If so, that would stand in a long and counter-productive Conservative tradition of trying to solve the problem without aggravating any of the vested interests in the Party’s electoral coalition, such as the repeated efforts of Chancellors from George Osborne onwards to solve a supply problem by pumping more demand into the market via schemes such as Help to Buy.

Yes, housing is a complicated problem and issues such as excessive credit – which we tackled in the ‘Homes’ section of the ConHome Manifesto – are part of it. But if your goal is to spread genuine property ownership, then jury-rigging mechanisms for getting cut-price assets into the hands of first-time buyers runs into the same problem that Margaret Thatcher’s attempt to create a ‘shareholding democracy’ did: how do you stop people selling them on at full price? Laws restricting the scale of mortgage lending to more old-fashioned levels may be part of the answer, but its absurd to pretend that they’re an alternative to building more houses.

Addressing the housing shortage – and once again for those at the back, the Southern housing shortage – has to be a strategic priority for the Conservatives. The current situation is delaying home-ownership, family formation, and otherwise reshaping society in ways antithetical to conservatism.

Not only is this squeezing the Party’s position in London, where the Tory vote in many seats has collapsed even since 2010, but it will spread the issue across the South East and the East of England as more London-based workers trade a longer commute for more affordable housing. Where Brighton and Canterbury have lead, many more true-blue seats could follow.

But what to do? Some of the Conservative-leaning think-tanks have their ideas. Alex Morton, the head of policy at the Centre for Policy Studies and a housing specialist, is working proposals to make an obligation to build part of planning permissions, to prevent developers banking the land value uplift without doing anything in return.

A paper for the Adam Smith Institute suggests the right ‘YIMBY’ policies could unlock up to five million homes in London alone, and they have elsewhere floated the idea of building ‘commuter villages’ near existing railway stations, effectively replicating the ‘Metroland’ project which saw swathes of north-west London effectively built by the Metropolitan Railway. But it isn’t obvious that London’s main commuter lines could take this extra pressure (at least until High Speed ‘it’s-capacity-really’ 2 is finished), and in any event a proposal that involves building on the green belt is politically-speaking just a thought experiment.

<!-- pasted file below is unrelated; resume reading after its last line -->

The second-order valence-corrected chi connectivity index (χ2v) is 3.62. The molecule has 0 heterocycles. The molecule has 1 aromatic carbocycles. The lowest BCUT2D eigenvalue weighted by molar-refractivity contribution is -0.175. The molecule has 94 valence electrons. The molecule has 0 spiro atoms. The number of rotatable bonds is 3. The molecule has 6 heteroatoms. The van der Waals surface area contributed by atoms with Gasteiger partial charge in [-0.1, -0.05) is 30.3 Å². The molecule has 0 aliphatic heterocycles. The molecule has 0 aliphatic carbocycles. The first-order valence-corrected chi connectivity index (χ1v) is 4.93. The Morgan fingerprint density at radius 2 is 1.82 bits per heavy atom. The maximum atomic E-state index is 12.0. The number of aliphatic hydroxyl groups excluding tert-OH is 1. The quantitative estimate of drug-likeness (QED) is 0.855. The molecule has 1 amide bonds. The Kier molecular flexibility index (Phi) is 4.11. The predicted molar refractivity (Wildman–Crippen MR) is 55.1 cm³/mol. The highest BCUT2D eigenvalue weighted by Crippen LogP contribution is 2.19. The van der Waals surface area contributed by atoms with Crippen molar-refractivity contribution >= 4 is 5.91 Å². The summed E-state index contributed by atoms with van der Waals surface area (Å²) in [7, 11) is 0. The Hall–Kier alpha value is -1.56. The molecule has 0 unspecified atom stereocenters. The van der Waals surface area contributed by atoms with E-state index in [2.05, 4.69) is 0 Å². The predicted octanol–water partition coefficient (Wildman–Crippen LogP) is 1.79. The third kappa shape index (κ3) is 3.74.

Policy Exchange also lean towards densification, drawing on the work of the late Sir Roger Scruton’s lamentably-named ‘Building Better, Building Beautiful Commission’.

However rather than trying to brute-force development through in the teeth of local opposition, which is what ‘zoning for growth’ aimed to do, this agenda aims to win public support both by making sure new developments are attractive (cue the lamentations of architects) and by making sure existing homeowners profit from new developments:

“They propose that we allow streets to hold a vote on whether to let homeowners redevelop their homes. If a two-thirds majority support it, homeowners would receive planning permission to add floors to their homes and to take up more of their plot area. The limits on what streets should be able to grant themselves would be those of traditional European cities: five-storey buildings in a terraced format. Many streets would probably choose to go up to these limits in order to maximise the increase in property values.”

Stuffing the mouths of vested interests with gold is a British policymaking tradition – it’s how Labour sold doctors on the NHS, after all – and is probably going to be essential if the Government intends to succumb to Tory MPs’ demands that planning be ‘locally-led’. The alternative is waiting until Labour get into office and unleash a housing programme drawn up with no regard whatsoever to the interests and preferences of Conservative voters and MPs. Which, at that point, some might feel they deserve.

Whatever path he chooses, the clock is now ticking for Boris Johnson. If he wants the new planning system to have had any impact on the situation in the country by the next election, he really needs to have it on the books by the end of 2021. Otherwise new applications and so on won’t have time to get through. But if he rushes into a second policy that gets thrown out by MPs, that’s very likely to mark the end of any serious efforts at planning reform in this Parliament.

As I noted recently with regards to green targets, this country has a very bad habit of endlessly putting off difficult infrastructure decisions. That the Government is still dithering over expanding Heathrow suggests this hasn’t changed. The Prime Minister’s tendency towards procrastination is well-known.

But solving the housing crisis is not just of national but of existential political importance to the Tories in a way our ports, airports, and road network frankly aren’t. Johnson needs to make a decision; it needs to be the right decision; and it needs to be soon. If he isn’t prepared to be Britain’s house-building Bonaparte, the Prime Minister needs to be clear what Plan B is.